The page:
St Josemaria Escriva in Argentina

On June 7, 1974, the founder of Opus Dei, Msgr Josemaria Escriva, arrived in Argentina, wishing to carry out an intense catechetical apostolate. During his stay in Argentina he had many encounters with people in Opus Dei, families and friends. In these gatherings he talked about the great themes that move the world: God and men, life and death, suffering and joy, love and the fight against sin.

On Friday, June 7, 1974, St Josemaria arrived at the airport of Ezeiza, in Argentina, from Brazil. It was a clear, cool, sunny day, the wind having blown away the clouds of the day before. En route to La Chacra, the conference center where he would be residing during his stay in Argentina, the Father asked about everything that attracted his attention. He asked the people in the car for information and specific details, building up a mental image of the country and its people.

St Josemaria arrives in Argentina from Brazil, June 7, 1974. Many people were waiting to greet him at Ezeiza Airport.

The Founder of Opus Dei spent three weeks at La Chacra: June 7 – 28. To that conference center, which was on the grounds of an old estate near Buenos Aires, came hundreds of his daughters and sons. Every day, several times, the living room was filled up, with members of Opus Dei, Cooperators and friends, priests and laity. At those get-togethers were people of all ages and walks of life: the young and the not so young, fathers and mothers… They came not only from other cities of Argentina, but also from Uruguay and Paraguay. On Wednesday, June 12, he made a pilgrimage to the shrine of Our Lady of Lujan, Patroness of Argentina. The Father looked upon the get-togethers at La Chacra as a gift from heaven. He was transmitting the spirit of Opus Dei to those children of his.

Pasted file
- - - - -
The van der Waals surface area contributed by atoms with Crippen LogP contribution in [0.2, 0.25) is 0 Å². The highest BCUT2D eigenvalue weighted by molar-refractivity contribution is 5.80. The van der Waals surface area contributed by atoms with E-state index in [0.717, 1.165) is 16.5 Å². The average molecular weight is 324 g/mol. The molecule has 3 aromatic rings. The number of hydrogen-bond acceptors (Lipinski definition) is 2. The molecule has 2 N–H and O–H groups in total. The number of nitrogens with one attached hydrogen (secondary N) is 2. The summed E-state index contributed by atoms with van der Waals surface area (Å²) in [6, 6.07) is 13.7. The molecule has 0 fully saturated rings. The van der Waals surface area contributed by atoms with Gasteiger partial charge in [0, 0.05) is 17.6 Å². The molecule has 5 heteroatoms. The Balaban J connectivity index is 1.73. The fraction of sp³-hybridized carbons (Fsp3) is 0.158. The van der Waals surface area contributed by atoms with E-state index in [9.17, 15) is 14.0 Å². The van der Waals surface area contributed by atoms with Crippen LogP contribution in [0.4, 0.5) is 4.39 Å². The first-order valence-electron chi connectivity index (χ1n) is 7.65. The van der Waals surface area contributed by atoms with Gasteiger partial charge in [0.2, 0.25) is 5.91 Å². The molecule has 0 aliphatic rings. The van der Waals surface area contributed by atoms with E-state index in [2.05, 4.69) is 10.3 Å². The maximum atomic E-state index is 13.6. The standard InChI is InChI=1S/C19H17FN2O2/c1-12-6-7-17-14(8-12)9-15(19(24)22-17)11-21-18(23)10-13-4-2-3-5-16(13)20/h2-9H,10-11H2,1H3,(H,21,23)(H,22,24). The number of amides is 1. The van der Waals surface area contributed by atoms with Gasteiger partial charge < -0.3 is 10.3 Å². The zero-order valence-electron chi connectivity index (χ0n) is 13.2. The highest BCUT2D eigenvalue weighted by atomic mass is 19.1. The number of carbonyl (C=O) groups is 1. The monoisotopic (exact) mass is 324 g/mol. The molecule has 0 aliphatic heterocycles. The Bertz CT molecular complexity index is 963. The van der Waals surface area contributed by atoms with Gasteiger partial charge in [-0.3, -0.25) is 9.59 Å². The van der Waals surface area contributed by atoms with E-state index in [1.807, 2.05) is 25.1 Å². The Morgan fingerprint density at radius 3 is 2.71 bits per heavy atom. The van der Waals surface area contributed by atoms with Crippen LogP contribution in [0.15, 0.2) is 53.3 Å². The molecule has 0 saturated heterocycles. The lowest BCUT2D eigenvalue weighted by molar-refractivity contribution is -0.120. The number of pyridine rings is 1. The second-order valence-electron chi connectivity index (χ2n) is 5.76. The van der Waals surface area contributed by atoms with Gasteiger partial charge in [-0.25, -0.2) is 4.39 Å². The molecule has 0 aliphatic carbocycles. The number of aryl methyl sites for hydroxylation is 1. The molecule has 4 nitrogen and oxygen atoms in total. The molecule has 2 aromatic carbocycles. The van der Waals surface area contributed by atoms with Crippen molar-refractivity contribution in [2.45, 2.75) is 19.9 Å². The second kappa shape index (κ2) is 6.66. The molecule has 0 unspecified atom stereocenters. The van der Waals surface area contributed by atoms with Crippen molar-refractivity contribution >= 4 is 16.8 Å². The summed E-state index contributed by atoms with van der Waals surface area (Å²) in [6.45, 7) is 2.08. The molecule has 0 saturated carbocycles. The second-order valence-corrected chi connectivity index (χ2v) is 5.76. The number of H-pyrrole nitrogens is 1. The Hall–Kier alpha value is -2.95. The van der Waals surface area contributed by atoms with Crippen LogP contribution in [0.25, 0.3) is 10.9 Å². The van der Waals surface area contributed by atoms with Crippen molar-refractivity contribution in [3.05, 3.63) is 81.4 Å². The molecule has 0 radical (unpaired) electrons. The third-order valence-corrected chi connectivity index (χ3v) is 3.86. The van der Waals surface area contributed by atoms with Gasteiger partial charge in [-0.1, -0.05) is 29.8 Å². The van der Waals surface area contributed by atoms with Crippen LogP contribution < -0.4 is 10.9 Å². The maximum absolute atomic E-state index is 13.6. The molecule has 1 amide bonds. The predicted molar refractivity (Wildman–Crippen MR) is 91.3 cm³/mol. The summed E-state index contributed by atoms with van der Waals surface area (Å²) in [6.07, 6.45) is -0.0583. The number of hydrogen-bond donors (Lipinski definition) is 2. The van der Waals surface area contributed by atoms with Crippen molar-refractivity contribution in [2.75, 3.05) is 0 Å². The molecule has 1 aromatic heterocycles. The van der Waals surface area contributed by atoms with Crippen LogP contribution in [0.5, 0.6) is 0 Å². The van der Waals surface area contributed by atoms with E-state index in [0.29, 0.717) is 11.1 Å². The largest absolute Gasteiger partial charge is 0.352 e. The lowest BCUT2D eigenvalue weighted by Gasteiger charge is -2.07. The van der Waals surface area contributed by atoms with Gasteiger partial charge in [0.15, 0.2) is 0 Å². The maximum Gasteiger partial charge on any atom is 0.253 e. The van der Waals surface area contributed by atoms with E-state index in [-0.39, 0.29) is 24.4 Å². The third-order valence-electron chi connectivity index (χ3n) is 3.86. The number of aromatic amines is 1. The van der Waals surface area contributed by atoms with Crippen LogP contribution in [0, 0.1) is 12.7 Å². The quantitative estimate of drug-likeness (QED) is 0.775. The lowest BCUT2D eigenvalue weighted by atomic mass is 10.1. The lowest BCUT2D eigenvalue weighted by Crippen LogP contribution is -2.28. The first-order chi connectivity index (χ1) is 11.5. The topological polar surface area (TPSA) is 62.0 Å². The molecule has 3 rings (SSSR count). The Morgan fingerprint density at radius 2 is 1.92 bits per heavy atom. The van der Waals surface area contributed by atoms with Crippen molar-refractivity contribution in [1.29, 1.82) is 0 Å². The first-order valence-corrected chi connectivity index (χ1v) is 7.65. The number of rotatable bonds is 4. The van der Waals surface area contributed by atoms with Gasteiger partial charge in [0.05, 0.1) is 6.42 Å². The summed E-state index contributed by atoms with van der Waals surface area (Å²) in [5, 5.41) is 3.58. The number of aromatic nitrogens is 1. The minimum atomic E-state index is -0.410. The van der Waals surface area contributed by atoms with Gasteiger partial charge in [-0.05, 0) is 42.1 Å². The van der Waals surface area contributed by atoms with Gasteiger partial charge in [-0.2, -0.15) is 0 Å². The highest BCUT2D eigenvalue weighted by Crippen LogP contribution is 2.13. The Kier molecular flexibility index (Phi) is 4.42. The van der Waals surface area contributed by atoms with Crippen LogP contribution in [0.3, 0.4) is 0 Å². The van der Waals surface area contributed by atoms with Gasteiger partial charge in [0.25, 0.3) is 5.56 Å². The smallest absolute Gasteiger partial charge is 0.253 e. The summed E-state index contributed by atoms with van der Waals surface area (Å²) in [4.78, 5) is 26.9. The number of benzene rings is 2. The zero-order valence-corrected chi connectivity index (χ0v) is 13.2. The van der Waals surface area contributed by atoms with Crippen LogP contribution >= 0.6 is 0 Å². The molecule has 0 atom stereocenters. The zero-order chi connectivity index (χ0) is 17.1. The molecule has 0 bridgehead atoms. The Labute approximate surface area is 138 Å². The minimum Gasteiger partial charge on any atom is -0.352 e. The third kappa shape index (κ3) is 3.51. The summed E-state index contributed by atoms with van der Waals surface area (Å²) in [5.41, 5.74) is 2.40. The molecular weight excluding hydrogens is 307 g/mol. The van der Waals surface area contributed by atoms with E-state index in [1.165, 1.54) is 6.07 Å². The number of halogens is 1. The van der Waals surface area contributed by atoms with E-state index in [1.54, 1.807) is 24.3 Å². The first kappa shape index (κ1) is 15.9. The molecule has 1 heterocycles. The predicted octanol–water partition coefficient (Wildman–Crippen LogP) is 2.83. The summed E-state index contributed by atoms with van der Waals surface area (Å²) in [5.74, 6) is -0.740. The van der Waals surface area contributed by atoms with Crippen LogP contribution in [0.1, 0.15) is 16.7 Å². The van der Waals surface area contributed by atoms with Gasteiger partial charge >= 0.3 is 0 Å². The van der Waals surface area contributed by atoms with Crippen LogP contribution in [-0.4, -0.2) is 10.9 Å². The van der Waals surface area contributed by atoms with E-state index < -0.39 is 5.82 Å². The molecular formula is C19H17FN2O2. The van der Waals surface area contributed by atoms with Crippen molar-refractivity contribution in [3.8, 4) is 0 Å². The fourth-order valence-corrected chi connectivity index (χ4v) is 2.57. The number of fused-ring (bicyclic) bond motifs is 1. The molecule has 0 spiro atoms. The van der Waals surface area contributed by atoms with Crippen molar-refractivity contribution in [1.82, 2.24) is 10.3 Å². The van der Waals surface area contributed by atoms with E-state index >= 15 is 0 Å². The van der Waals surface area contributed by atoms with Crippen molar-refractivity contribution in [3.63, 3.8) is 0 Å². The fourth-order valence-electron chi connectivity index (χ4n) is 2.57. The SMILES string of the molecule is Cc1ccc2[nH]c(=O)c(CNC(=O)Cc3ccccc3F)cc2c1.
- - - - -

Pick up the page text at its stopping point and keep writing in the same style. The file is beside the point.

In the garden of La Chacra, St Josemaria with Don Alvaro del Portillo, his first successor (right); and Fr Javier Echevarria, now Prelate of Opus Dei.

He told them, “I am so happy! Can you imagine what it is to have twenty-six years of age, the grace of God and nothing else; to hear some bells and see God’s will, something completely impossible, with no human resources; and to start dreaming, and afterwards see it realized all over the world?”